Make sure to book your car rental in advance! I love using Discover Cars when I travel.

4. Slievethoul Lugg Walk

Distance from Dublin: 15.5 miles/25 km

Total Mileage: 2.5 – 5.5 miles/4 – 8.8 km

Elevation Gain: 882 feet

Type of Hike: Easy to moderate

Slievethoul, apart from sounding like a land from Lord of the Rings, lies west of the Dublin Mountains. This area is quite rich in archaeological interest and a fun one when you’re looking for hikes in Dublin. You can reach the area in a couple of hours by public transport. 

There are a couple of trail options here for Dublin hiking- the Lugg Walk is an easy looped route that can be completed in about two hours. It’s in a figure-eight shape, so you’re never too far from where you began.

The Saggart Hill Loop is shorter and easier on the knees and ideal during winter in Dublin since it’s a short hike. You can, however, opt to branch off to the summit from this trail.

Both will take you on a leisurely stroll through gorgeous Irish woodland, and if you’re interested in archeological history, you’ll find some of the information and monuments you pass along the way to be especially fascinating, making it one of the more interesting hikes around Dublin.

5. Howth Cliffwalk

Howth Cliff Walk

Distance from Dublin: 9.5 miles/15.2 km

Total Mileage: 3.5 – 4.5 miles/5.6 – 7.2 km

Type of Hike: Easy to moderate

This is considered one of the best hikes around Dublin due to how beautiful it is. Hikers can choose from two loops to enjoy around this beautiful fishing village, which also makes for a fun Dublin day trip.

The loops are about the same length in general around the Howth Cliff Walk, and both take in many of the charms of the area. It takes about an hour to reach Red Rock Beach from Dublin City Centre. 

Start at the Howth DART station and meander along the coastline cliff. Look over the harbor to receive a true sense of the old Irish lifestyle. Most importantly, time your walk to witness the amazing scene when the sun goes down. This hike is great to do if you visit Ireland during winter as well.

6. Great South Wall Walk

Boardwalk Lighthouse

Distance from Dublin: 5.5 miles/8.8 km

Total Mileage: 3 miles/5 km

Type of Hike: Easy to moderately hard

Hiking near Dublin often involves moving around the beautiful but large Dublin Bay. If you’re driving, park the car near Sandymount Strand, and you’ll be at the start of a wide pier-like walk that takes you all the way to the lighthouse. You’ll end up right in the middle of Dublin Bay, and the views here are well worth the 30-minute hike to get there.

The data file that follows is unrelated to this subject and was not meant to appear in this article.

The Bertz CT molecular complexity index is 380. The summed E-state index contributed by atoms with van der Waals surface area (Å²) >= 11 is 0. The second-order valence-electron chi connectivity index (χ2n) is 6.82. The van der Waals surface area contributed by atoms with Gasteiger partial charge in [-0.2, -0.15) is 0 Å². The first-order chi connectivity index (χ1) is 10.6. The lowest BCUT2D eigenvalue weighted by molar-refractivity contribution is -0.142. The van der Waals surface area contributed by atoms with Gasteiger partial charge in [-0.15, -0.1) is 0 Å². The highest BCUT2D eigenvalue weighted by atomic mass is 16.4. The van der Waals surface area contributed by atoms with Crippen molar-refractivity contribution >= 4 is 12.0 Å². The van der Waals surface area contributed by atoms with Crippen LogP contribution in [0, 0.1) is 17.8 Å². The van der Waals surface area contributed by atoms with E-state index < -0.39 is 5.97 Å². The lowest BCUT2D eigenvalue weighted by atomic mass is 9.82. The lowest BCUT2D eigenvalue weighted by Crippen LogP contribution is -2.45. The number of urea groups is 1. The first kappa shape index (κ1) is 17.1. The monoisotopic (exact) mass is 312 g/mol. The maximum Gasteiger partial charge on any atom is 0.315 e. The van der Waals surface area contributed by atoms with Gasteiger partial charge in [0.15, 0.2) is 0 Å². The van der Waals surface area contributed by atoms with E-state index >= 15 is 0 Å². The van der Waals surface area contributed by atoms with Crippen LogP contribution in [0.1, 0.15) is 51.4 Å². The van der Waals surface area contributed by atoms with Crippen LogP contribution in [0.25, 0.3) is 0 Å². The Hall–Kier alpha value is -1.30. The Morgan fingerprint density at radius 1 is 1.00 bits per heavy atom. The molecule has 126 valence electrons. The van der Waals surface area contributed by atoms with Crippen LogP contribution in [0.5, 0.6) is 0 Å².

Hikers are almost surrounded by the sea while hiking this route, as the arm of the walk reaches out into the ocean. If you’re lucky, you’ll get to see the Eastlink Bridge raised for an incoming boat. This is definitely one of the most romantic walks in Dublin, especially if you make it to Poolberg Lighthouse.

7. Spinc and Glenealo Valley

Upper Glendalough
Image via Flickr: Rob Hurson

Distance from Dublin: 30 miles/48 km

Total Mileage: 6 miles/7 km

Type of Hike: Hard

The Spinc involves a somewhat tough climb, at least as far as surrounding Dublin trails go. There’s a combo of the boardwalk, rocky rough trail, and some danger warning to stay on the trail – some cliff walking is required. You’ll also climb up alongside a waterfall (wet ground is inevitable).

Take the challenge on one of the more challenging hikes near Dublin, though, and you’ll be rewarded not only with a great workout but with a spectacular view of the Glendalough Valley at the end. Be sure to use proper hiking footwear, and bring a backpack with some rain gear and snacks, just in case. 

Only 14 buses run weekly to Glendalough from Booterstown on Woodbine Road. Check ahead for schedules, which can alter from time to time. It’s easiest to drive here to do one of the best hikes in Dublin (and makes for a scenic Irish drive).

8. Bray Head to Greystones Cliff Walk

Bray Head
Image via Flickr: Andrew Bowden

Distance from Dublin: 30 miles/48 km

Total Mileage: 4 miles/7 km

Elevation Gain: 394 feet

Type of Hike: Moderate

When people talk about Bray, they’ll likely mention the Greystones. It’s one of the most popular hiking trails in Dublin, and for a good reason. The Bray Head Cliff Walk offers plenty of options, all with superb views of the Irish coastline.